Jan 13, 2014

Changes in extreme temperature and precipitation in the Caribbean region, 1961–2010

Stephenson, Tannecia S., Vincent, Lucie A., Allen, Theodore, Van Meerbeeck, Cedric J., McLean, Natalie, Peterson, Thomas C., Taylor, Michael A., Aaron‐Morrison, Arlene P., Auguste, Thomas, Bernard, Didier, Boekhoudt, Joffrey R. I., Blenman et al
International Journal of Climatology
  • Presents the trends in daily and extreme temperature and precipitation indices in the Caribbean region for records spanning the 1961–2010 and 1986–2010 intervals
  • Overall, the results show a warming of the surface air temperature at land stations
  • Finds that, in general, the indices based on minimum temperature show stronger warming trends than indices calculated from maximum temperature
  • Finds that the frequency of warm days, warm nights and extreme high temperatures has increased while fewer cool days, cool nights and extreme low temperatures were found for both periods.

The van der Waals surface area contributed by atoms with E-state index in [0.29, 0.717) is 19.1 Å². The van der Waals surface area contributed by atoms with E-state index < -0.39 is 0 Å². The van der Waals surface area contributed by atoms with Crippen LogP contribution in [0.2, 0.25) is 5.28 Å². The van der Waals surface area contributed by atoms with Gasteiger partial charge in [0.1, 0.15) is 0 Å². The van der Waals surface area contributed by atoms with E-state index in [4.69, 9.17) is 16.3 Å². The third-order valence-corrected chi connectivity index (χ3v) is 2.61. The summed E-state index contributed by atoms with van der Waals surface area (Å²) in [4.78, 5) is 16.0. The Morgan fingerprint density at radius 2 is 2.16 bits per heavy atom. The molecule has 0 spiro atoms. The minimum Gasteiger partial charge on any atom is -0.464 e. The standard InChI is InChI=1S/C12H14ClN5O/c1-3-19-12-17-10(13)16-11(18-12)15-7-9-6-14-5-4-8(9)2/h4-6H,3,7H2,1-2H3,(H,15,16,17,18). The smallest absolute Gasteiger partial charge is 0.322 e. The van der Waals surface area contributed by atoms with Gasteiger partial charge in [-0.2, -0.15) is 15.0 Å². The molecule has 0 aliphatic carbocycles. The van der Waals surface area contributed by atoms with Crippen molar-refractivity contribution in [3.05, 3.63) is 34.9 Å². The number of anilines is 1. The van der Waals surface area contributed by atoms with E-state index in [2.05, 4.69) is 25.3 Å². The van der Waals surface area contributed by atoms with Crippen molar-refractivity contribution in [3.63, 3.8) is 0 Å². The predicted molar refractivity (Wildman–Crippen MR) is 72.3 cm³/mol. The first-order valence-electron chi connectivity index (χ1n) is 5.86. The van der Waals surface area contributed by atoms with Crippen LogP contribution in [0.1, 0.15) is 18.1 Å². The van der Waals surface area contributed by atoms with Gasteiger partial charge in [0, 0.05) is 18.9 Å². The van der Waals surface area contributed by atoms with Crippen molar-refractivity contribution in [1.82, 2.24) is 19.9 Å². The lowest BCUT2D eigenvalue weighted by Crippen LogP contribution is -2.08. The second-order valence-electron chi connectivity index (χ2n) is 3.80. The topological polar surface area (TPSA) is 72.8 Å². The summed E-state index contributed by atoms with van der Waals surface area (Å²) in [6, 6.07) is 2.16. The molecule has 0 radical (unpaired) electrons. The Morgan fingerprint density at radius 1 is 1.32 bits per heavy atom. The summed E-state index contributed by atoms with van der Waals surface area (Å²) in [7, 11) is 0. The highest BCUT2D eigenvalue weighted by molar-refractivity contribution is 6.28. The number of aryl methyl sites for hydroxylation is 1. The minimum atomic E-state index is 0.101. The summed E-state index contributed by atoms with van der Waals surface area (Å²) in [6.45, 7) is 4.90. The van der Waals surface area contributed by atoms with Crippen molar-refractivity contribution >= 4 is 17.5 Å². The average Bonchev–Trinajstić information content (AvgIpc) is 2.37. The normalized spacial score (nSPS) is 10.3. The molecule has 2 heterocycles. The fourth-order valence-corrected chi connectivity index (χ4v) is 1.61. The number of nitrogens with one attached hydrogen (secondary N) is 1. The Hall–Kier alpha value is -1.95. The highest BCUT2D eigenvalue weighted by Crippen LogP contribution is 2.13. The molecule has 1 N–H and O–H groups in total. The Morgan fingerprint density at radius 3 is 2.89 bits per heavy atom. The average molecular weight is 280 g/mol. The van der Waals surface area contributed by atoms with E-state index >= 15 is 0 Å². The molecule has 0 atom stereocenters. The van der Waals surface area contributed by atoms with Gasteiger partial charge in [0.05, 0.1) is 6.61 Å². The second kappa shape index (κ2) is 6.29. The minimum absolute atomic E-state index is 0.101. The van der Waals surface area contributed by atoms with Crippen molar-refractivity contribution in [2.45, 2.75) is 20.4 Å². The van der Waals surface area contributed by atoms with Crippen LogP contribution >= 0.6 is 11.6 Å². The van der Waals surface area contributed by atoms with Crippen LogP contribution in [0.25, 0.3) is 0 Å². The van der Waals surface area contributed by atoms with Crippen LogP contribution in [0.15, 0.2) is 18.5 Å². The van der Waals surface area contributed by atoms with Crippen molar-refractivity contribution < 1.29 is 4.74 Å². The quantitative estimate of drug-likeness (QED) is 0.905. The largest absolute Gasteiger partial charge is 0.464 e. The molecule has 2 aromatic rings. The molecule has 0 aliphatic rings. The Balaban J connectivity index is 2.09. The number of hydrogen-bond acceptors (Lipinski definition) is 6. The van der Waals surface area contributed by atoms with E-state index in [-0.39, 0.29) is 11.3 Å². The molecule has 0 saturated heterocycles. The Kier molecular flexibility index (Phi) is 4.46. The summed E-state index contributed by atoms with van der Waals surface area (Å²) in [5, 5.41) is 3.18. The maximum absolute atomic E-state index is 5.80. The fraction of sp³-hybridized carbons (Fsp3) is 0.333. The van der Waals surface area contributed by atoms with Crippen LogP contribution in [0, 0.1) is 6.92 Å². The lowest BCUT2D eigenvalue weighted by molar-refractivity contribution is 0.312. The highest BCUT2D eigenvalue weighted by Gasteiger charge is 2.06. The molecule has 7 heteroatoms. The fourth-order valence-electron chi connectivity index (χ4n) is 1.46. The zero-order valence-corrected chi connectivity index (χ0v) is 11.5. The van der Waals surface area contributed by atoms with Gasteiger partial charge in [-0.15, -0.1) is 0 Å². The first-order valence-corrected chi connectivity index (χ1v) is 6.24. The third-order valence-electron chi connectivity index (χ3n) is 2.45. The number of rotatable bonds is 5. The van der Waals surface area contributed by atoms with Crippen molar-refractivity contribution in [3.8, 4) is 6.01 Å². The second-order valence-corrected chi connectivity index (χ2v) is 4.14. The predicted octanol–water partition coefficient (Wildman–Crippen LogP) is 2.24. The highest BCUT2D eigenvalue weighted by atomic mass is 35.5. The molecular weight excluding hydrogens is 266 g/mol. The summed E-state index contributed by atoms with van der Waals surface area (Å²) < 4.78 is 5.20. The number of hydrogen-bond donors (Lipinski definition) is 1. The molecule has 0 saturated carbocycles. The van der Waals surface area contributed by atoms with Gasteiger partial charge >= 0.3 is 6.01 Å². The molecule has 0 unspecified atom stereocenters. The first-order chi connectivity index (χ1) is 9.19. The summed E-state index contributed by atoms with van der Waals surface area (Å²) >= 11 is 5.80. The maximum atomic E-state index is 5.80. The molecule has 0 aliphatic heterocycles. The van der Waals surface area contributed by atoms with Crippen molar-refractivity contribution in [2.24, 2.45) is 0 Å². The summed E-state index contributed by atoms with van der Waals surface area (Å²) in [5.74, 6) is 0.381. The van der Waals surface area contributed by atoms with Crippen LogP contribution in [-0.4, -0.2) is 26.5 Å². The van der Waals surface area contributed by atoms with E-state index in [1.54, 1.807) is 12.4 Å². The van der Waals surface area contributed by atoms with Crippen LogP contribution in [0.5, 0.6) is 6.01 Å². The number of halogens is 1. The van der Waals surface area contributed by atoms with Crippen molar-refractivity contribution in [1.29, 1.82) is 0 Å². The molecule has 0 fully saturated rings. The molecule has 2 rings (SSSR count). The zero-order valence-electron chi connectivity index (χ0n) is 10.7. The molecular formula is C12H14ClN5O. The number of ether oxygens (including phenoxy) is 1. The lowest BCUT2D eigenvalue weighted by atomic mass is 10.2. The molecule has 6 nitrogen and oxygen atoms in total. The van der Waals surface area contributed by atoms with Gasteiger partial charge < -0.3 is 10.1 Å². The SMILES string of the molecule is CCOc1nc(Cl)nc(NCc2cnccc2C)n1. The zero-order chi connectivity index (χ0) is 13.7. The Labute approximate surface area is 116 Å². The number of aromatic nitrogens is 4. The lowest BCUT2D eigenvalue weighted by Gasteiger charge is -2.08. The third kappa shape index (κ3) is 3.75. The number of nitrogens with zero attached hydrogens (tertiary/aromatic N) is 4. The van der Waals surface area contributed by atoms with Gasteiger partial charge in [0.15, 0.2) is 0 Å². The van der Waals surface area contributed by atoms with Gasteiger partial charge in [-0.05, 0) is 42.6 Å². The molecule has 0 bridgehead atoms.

• Finds that changes in precipitation indices are less consistent and the trends are generally weak
  • Identifies small positive trends in annual total precipitation, daily intensity, maximum number of consecutive dry days and heavy rainfall events particularly during the 1986–2010 period
  • Correlations between indices and the Atlantic multidecadal oscillation (AMO) index suggest that temperature variability and, to a lesser extent, precipitation extremes are related to the AMO signal of the North Atlantic surface sea temperatures: stronger associations are found in August and September for the temperature indices and in June and October for some of the precipitation indices